Guest lecture by Dr Chiara Toffanin: "Individualized Model Predictive Control for Type 1 Diabetes: the Pavia Experience"
Welcome to this guest lecture 6 December held by Dr Chiara Toffanin (University of Pavia, Italy). She will visit NTNU, Trondheim as an opponent for Konstanze Kölle’s PhD defence, scheduled for 7 December.
Title: Individualized Model Predictive Control for Type 1 Diabetes: the Pavia experience
Speaker: Dr Chiara Toffanin (University of Pavia, Italy). She will be in Trondheim as an opponent for Konstanze Kölle’s PhD defence (7 Dec).
Location: B343, Elektrobygget B, NTNU Gløshaugen. Map: http://bit.ly/2PfcW7I
Time: Thursday 6 December, 13:15–14:00
Type 1 Diabetes (T1D) is an autoimmune disease continuously growing in the last decades. The absolute deficiency of insulin secretion due to this pathology requires exogenous insulin treatment to maintain the glycemia in the safe range. The conventional therapy includes a piecewise constant insulin amount (basal), and impulse-like insulin delivery (bolus), used to compensate the meals. However, this therapy is far from being the optimal treatment, due to the absence of a feedback action. The definition of the optimal treatment has been a prominent research topic in the last decades.
The availability of subcutaneous (SC) glucose sensors and SC insulin pumps promoted the development of the so-called Artificial Pancreas (AP), a closed-loop system composed of a glucose sensor, an insulin pump and a control algorithm which defines the optimal insulin therapy.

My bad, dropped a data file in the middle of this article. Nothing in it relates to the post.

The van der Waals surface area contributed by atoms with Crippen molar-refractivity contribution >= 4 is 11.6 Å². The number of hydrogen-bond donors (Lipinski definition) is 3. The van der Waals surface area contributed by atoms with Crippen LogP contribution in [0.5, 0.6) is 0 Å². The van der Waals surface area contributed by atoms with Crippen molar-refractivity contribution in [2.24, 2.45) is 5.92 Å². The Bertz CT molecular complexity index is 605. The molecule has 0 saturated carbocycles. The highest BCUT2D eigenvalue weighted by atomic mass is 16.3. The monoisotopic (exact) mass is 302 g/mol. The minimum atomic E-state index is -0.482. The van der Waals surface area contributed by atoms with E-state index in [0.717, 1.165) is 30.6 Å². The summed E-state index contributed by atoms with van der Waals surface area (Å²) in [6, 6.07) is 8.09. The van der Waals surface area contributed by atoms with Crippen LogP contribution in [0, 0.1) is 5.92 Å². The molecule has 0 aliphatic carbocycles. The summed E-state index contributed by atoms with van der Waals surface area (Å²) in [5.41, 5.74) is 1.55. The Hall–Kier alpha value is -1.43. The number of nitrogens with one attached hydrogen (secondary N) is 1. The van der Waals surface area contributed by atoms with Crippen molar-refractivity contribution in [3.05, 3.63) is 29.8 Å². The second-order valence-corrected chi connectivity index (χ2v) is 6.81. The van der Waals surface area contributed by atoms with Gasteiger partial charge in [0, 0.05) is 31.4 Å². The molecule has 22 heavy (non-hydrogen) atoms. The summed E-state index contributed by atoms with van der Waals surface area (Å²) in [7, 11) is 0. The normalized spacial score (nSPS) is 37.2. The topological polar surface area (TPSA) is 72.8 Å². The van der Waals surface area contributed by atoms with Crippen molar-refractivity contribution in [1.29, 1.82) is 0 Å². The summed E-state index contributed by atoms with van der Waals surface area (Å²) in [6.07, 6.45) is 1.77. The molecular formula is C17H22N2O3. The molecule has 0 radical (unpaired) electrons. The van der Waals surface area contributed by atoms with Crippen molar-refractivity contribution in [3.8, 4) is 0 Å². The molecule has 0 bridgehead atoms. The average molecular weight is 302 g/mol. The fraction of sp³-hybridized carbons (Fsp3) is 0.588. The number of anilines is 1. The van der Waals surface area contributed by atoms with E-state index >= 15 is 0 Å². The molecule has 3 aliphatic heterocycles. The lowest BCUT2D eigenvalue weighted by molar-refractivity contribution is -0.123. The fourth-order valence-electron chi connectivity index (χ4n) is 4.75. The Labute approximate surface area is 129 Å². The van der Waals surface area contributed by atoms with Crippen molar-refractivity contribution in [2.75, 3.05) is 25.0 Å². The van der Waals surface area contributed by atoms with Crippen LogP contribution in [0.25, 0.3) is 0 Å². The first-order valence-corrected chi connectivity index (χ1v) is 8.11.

All over the years, thanks to the improvements of sensors and pumps, the AP has become increasingly portable and less invasive, allowing longer trials outside the hospital environment. Together with the devices, also the control algorithms have been improved.
The Pavia’s experience started in 2008 as collaboration with the University of Padova in an international project promoted by JDRF. The aim was the development of a Model Predictive Control for glucose control in T1D to be tested in vivo in three international clinical centres. Later, the MPC algorithm developed at University of Pavia was gradually improved exploiting the results obtained in vivo, from the inclusion of a posteriori constraints based on clinical experience to the adaptation of the controller over the time to face the physiological changes of the patient.
In the last years, the research has been focused on the individualization of the controllers. Individualized models have been identified in order to take into account the inter-patient variability in the controller. Promising results have been obtained in silico and recently these techniques have been applied to in vivo data with good results.
The conventional therapy has also been object of improvements in these years, for example exploring machine learning techniques to adapt the meal boluses.
Dr Chiara Toffanin obtained the master’s degree (cum laude) in computer science engineering (automation curricula) in 2009 and the Ph.D. degree in electronics, computer science, and electrical engineering in 2013, both from the University of Pavia, Italy. Since then, she has been with the Identification and Control Systems Laboratory of the University of Pavia as postdoctoral fellow. In 2015, she won a one-year postdoctoral fellow at the Oxford university related to a computational research project on the analysis of high-throughput screen data, in the context of a broader scientific collaboration. Since 2017, she is an assistant professor at the University of Pavia and her research interests include identification and control techniques of linear systems, model predictive control, physical system modelling and supervised machine learning techniques, mostly applied to the artificial pancreas development.